The implications of Derrida’s concepts can be seen in close examining a totalizing situation where everything is dictatorially controlled and maintained. Human freedom is at stake here. So then, play reintroduces the element of human freedom, the recognition of the very condition of human existence. This is play at its extreme. When all totalizing systems collapse (like the state withering away) then the extreme conditions of entertainment and ecstasy would be revealed in play. We have come very far from the idea of play we started out with.  But we are armed with new insights.  When Tendulkar walked away from the crease he probably never even dreamed of all these possibilities. He was playing fair and square on the green fields! But he was also making a statement that rules and regulations are invisibly present in the game and this sport is essentially a play that needed to be played out within a structure– an arbitrary system– that is always open-ended. Many new transformations could be padded on to these rules—much could be changed, but for the most there is an implied idea of entertainment and ecstasy within a set of rules at a given time—all players have to adhere to that. Some of course play fair and square, others might wait for the umpires to dismiss them—still others would appeal to the third umpire loaded with his techno-tools and rule-books and strategic calculations. But the point of it all: heroes are made within the set of invisible rules–  to play well is sometimes strategically to break the rules, to go beyond the boundaries, but the play within the imaginary rules is sometimes even more magnificent.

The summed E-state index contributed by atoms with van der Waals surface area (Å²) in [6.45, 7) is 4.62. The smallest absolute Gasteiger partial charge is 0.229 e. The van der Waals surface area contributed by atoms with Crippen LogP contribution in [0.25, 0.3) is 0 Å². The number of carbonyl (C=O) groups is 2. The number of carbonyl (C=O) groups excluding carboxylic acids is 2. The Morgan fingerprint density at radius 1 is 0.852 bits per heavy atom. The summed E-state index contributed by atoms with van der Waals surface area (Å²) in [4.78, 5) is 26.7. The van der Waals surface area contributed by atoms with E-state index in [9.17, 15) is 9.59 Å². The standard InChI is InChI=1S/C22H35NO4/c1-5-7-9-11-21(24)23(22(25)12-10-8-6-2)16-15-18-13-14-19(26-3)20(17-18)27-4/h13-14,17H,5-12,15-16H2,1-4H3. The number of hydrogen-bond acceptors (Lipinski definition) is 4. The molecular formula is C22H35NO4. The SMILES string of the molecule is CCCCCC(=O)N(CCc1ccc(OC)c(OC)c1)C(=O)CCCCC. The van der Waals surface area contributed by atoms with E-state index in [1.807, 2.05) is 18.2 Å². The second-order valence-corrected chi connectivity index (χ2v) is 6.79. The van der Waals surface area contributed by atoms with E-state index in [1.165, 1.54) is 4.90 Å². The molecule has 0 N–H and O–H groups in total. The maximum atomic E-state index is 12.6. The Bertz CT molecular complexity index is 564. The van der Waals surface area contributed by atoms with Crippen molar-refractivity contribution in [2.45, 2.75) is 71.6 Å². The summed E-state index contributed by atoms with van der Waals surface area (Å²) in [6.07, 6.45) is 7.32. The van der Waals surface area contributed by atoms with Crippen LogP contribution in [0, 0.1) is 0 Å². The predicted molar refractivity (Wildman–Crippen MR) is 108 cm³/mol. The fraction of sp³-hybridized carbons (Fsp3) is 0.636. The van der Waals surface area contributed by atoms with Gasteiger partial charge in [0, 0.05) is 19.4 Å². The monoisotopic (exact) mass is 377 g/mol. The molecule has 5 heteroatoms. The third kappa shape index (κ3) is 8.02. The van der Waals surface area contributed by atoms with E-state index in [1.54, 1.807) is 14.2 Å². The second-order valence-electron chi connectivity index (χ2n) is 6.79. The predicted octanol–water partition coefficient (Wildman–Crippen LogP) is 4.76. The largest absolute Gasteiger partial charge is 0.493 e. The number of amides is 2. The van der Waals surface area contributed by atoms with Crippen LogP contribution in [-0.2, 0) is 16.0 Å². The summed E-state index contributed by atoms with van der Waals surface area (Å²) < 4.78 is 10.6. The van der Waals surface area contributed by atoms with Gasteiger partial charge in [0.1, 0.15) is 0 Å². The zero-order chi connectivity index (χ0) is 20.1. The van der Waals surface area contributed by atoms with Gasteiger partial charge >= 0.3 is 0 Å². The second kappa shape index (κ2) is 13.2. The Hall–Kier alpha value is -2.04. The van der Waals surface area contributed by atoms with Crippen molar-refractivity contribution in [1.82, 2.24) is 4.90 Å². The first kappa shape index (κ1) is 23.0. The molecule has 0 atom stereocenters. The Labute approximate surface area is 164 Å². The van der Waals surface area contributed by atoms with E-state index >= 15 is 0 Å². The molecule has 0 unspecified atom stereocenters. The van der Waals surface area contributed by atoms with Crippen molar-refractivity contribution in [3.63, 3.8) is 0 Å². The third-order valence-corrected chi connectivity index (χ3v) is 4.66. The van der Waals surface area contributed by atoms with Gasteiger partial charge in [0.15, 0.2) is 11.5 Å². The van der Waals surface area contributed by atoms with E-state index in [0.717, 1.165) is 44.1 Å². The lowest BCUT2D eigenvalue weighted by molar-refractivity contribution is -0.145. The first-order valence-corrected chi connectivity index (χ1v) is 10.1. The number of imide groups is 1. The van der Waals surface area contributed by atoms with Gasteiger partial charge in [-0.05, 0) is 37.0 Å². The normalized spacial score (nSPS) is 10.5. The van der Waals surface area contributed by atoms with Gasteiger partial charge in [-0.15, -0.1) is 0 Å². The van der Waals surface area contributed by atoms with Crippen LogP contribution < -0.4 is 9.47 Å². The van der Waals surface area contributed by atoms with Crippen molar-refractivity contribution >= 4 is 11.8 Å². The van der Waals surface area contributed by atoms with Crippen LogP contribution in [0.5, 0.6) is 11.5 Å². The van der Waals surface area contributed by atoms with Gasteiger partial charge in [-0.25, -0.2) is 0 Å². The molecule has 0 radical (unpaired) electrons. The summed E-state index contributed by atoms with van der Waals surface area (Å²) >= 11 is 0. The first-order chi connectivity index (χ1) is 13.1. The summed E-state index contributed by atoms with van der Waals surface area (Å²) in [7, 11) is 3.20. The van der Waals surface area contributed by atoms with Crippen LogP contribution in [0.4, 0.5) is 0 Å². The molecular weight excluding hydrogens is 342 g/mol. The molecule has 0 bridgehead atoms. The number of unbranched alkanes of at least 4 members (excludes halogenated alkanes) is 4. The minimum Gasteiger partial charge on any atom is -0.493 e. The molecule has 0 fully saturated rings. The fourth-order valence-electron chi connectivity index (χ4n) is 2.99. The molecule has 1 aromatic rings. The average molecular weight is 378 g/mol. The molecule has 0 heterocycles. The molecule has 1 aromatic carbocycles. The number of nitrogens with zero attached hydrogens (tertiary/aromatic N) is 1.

The Song of the Whistling Thrush

Come to think of it, we have known each other for over thirty, thirty- five years! That is a very long time indeed.  We speak of each generation in terms of a gap of thirty years, and so this is over a generation of friendship. He was always a calm and composed person, and when he did laugh his whole body shook, and his long dark mane of hair flew in the breeze like a flag behind him. Many a time I had been tempted to ask him whether he had allowed his beard to grow without any trimming at all! In fact someone had the cheek to ask me one of those days how I managed to maintain my beard! With the characteristic impudence of youth I had derided: I don’t maintain it, it just grows! But Shanthi’s beard was much longer than mine and bushier. Yes, in those days all of us friends had unkempt beards and we also dressed carelessly in loose fitting garments sometimes much longer than our knees, and I had always been at home only in jeans! This was a generation that didn’t fit anywhere just like that. Born after Independence, and not being able to connect to the previous Gandhian era in any meaningful manner. Religion did not hold much sense either and neither did skepticism for that matter.  We were willing to believe, provided we could.